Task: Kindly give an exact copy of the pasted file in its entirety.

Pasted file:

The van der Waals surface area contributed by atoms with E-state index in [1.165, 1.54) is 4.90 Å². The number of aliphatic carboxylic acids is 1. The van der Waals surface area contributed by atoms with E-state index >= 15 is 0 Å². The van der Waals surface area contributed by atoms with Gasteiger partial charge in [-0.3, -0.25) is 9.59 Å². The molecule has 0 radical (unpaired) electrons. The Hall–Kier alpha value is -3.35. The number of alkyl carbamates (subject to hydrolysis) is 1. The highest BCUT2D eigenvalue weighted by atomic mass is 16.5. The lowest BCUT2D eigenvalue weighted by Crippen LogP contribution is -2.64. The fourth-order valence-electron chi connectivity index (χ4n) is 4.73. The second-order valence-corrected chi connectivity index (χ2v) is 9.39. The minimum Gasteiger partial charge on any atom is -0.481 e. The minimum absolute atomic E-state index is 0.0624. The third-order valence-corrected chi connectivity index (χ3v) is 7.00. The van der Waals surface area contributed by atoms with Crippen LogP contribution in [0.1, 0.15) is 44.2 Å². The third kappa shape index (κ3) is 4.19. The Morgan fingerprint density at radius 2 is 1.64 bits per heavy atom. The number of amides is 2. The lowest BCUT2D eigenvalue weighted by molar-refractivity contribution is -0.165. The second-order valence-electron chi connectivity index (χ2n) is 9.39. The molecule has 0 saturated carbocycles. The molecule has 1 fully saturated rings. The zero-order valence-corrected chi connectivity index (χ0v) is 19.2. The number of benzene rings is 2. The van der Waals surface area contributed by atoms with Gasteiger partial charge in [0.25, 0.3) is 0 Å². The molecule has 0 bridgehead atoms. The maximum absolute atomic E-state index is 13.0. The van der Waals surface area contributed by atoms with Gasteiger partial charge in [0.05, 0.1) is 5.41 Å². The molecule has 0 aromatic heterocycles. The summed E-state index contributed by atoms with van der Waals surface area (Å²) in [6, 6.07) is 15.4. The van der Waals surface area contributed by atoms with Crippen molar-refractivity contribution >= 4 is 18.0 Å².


The van der Waals surface area contributed by atoms with E-state index in [1.165, 1.54) is 4.90 Å². The number of aliphatic carboxylic acids is 1. The van der Waals surface area contributed by atoms with E-state index >= 15 is 0 Å². The van der Waals surface area contributed by atoms with Gasteiger partial charge in [-0.3, -0.25) is 9.59 Å². The molecule has 0 radical (unpaired) electrons. The Hall–Kier alpha value is -3.35. The number of alkyl carbamates (subject to hydrolysis) is 1. The highest BCUT2D eigenvalue weighted by atomic mass is 16.5. The lowest BCUT2D eigenvalue weighted by Crippen LogP contribution is -2.64. The fourth-order valence-electron chi connectivity index (χ4n) is 4.73. The second-order valence-corrected chi connectivity index (χ2v) is 9.39. The minimum Gasteiger partial charge on any atom is -0.481 e. The minimum absolute atomic E-state index is 0.0624. The third-order valence-corrected chi connectivity index (χ3v) is 7.00. The van der Waals surface area contributed by atoms with Crippen LogP contribution in [0.1, 0.15) is 44.2 Å². The third kappa shape index (κ3) is 4.19. The Morgan fingerprint density at radius 2 is 1.64 bits per heavy atom. The number of amides is 2. The lowest BCUT2D eigenvalue weighted by molar-refractivity contribution is -0.165. The second-order valence-electron chi connectivity index (χ2n) is 9.39. The molecule has 0 saturated carbocycles. The molecule has 1 fully saturated rings. The zero-order valence-corrected chi connectivity index (χ0v) is 19.2. The number of benzene rings is 2. The van der Waals surface area contributed by atoms with Gasteiger partial charge in [0.25, 0.3) is 0 Å². The molecule has 0 bridgehead atoms. The maximum absolute atomic E-state index is 13.0. The van der Waals surface area contributed by atoms with Gasteiger partial charge in [0.05, 0.1) is 5.41 Å². The molecule has 0 aromatic heterocycles. The summed E-state index contributed by atoms with van der Waals surface area (Å²) in [6, 6.07) is 15.4. The van der Waals surface area contributed by atoms with Crippen molar-refractivity contribution >= 4 is 18.0 Å².